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Melissa MacEwen | The Roaming Fork

Nothing but coelomates

Published: Wednesday, February 13, 2013

Updated: Wednesday, February 13, 2013 01:02

 Everyone likes phalluses, and everyone likes seafood. So what better way to spend Christmas Eve than with some sea cucumbers?
 My family arranged for our family friend Stefano to join our Christmas Eve dinner, as he was temporarily wifeless. He would be in charge of dessert. Maybe it’s because I’m generally too lazy to make actual entrees, but I make a mean appetizer, and I decided that Christmas Eve would therefore be the perfect night to prepare a sea cucumber amuse-bouche. Obviously. With hours until Stefano’s arrival, it was go time.

 To be fair, this decision wasn’t entirely out of line. In addition to its international reputation as a health food — unsurprising considering its low fat content and high levels of vitamin C — the sea cucumber is also reputed to be able to cure everything from joint pain to hypertension to low male libido. Mostly, though, sea cucumbers are eaten as a delicacy and make appearances at formal gatherings and ceremonies. For my recipe, I decided on a rather intricate recipe from “Mastering the Art of Chinese Cooking.” “Sea cucumbers braised with steamed black mushrooms” sounded tasty enough, and with a few adaptations, it would be fairly straightforward to find all of the ingredients.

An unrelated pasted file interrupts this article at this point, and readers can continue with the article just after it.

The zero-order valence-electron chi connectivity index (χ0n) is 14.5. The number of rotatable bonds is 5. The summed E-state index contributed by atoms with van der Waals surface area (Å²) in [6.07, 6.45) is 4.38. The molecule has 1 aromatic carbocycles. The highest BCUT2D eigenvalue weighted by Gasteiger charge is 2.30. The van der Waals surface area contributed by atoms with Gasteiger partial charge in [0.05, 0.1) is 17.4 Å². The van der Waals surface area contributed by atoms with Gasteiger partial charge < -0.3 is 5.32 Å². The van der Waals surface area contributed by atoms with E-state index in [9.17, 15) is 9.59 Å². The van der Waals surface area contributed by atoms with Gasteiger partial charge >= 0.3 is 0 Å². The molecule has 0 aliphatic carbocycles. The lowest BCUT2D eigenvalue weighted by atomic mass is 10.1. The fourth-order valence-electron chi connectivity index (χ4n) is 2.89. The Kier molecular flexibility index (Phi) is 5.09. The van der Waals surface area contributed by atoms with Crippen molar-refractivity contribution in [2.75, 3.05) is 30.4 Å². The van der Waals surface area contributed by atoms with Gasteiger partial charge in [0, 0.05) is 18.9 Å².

Though most sea cucumbers in the California Bay Area are dried, I was lucky enough to find a package of frozen cucumbers at my local Ranch 99 Asian grocery store. They were decidedly underwhelming when I opened the package, but I was relieved that they smelled more like clean sea water than dead marine life.

 Rinsing and slicing the cucumbers took a decidedly philosophical turn when it came time to remove the intestines. Unsurprisingly, sea cucumbers are little more than muscular tubes with a few intestines inside. Still, we humans aren’t really any different. Coelomates for life, my friends.

 The cooking mainly centered on boiling and steaming ingredients at slightly different times, so though there was a lot of measuring and running around, things went pretty smoothly. After the last step, in which I combined the sea cucumbers and the mushrooms before adding the corn starch (which honestly seemed completely unnecessary at the end, and resulted in everything looking a little bit dull and gelatinous), it was the moment of truth. I filled ramekins for myself and my family and grabbed a fork. Before I dug in, though, I hesitated. The cucumber quivered slightly on my fork, sandwiched between a shitake mushroom and a piece of canned bamboo. It was too late to back out, I thought, and I shoved the fork into my mouth.

 I needn’t have hesitated. I honestly loved it. Cooking the cucumbers and the mushrooms in very similar sauces made the entire dish cohesive, but nuanced. The bold earthiness of the mushrooms undercut the tang of the bamboo, and the scallions gave everything a bit of a kick. True to expectation, the cucumbers had picked up the flavor of the sauce, but managed not to be too salty or overpowering. I was quite pleased with myself. Most surprising was just how unintimidating the cucumbers managed to be once combined into the dish — they were camouflaged by the mushrooms, and their mild, slightly rubbery texture tasted eerily similar to rice noodles.

 Though I think I enjoyed this dish considerably more than my family or poor Stefano, ―whose dessert was delicious, by the way. ― I would make this again in a heartbeat. I might be too scared to try to prepare cucumber with different accompanying ingredients lest it disrupt the dish’s balance, but I’m sure cucumber would also be delicious with a number of other vegetable pairings.

Join me next time for taro!  

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